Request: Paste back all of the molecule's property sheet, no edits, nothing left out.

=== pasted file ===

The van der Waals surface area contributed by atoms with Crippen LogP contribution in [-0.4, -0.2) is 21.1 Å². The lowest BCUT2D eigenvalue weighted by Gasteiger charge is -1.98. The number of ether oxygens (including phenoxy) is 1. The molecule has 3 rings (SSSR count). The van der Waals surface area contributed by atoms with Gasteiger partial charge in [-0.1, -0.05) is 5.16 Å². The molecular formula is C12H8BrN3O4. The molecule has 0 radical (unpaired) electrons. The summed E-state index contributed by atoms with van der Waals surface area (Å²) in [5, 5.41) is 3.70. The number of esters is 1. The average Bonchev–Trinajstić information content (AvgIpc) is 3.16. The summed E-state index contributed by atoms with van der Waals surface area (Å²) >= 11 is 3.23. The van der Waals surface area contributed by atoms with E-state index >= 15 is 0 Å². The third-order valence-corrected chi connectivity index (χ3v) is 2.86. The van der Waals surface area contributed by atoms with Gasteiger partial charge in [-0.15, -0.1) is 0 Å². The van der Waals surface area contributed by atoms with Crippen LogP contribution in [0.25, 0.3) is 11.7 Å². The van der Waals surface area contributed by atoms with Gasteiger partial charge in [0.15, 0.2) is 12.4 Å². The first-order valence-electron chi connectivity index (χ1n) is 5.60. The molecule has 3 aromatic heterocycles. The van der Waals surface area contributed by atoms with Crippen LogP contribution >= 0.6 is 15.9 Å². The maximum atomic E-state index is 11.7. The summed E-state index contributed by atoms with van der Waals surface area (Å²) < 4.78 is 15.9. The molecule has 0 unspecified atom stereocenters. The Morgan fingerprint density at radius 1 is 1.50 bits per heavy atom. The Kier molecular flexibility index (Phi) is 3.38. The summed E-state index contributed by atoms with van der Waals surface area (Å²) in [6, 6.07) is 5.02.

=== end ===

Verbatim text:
The van der Waals surface area contributed by atoms with Crippen LogP contribution in [-0.4, -0.2) is 21.1 Å². The lowest BCUT2D eigenvalue weighted by Gasteiger charge is -1.98. The number of ether oxygens (including phenoxy) is 1. The molecule has 3 rings (SSSR count). The van der Waals surface area contributed by atoms with Gasteiger partial charge in [-0.1, -0.05) is 5.16 Å². The molecular formula is C12H8BrN3O4. The molecule has 0 radical (unpaired) electrons. The summed E-state index contributed by atoms with van der Waals surface area (Å²) in [5, 5.41) is 3.70. The number of esters is 1. The average Bonchev–Trinajstić information content (AvgIpc) is 3.16. The summed E-state index contributed by atoms with van der Waals surface area (Å²) >= 11 is 3.23. The van der Waals surface area contributed by atoms with E-state index >= 15 is 0 Å². The third-order valence-corrected chi connectivity index (χ3v) is 2.86. The van der Waals surface area contributed by atoms with Gasteiger partial charge in [-0.15, -0.1) is 0 Å². The van der Waals surface area contributed by atoms with Crippen LogP contribution in [0.25, 0.3) is 11.7 Å². The van der Waals surface area contributed by atoms with Gasteiger partial charge in [0.15, 0.2) is 12.4 Å². The first-order valence-electron chi connectivity index (χ1n) is 5.60. The molecule has 3 aromatic heterocycles. The van der Waals surface area contributed by atoms with Crippen LogP contribution >= 0.6 is 15.9 Å². The maximum atomic E-state index is 11.7. The summed E-state index contributed by atoms with van der Waals surface area (Å²) < 4.78 is 15.9. The molecule has 0 unspecified atom stereocenters. The Morgan fingerprint density at radius 1 is 1.50 bits per heavy atom. The Kier molecular flexibility index (Phi) is 3.38. The summed E-state index contributed by atoms with van der Waals surface area (Å²) in [6, 6.07) is 5.02.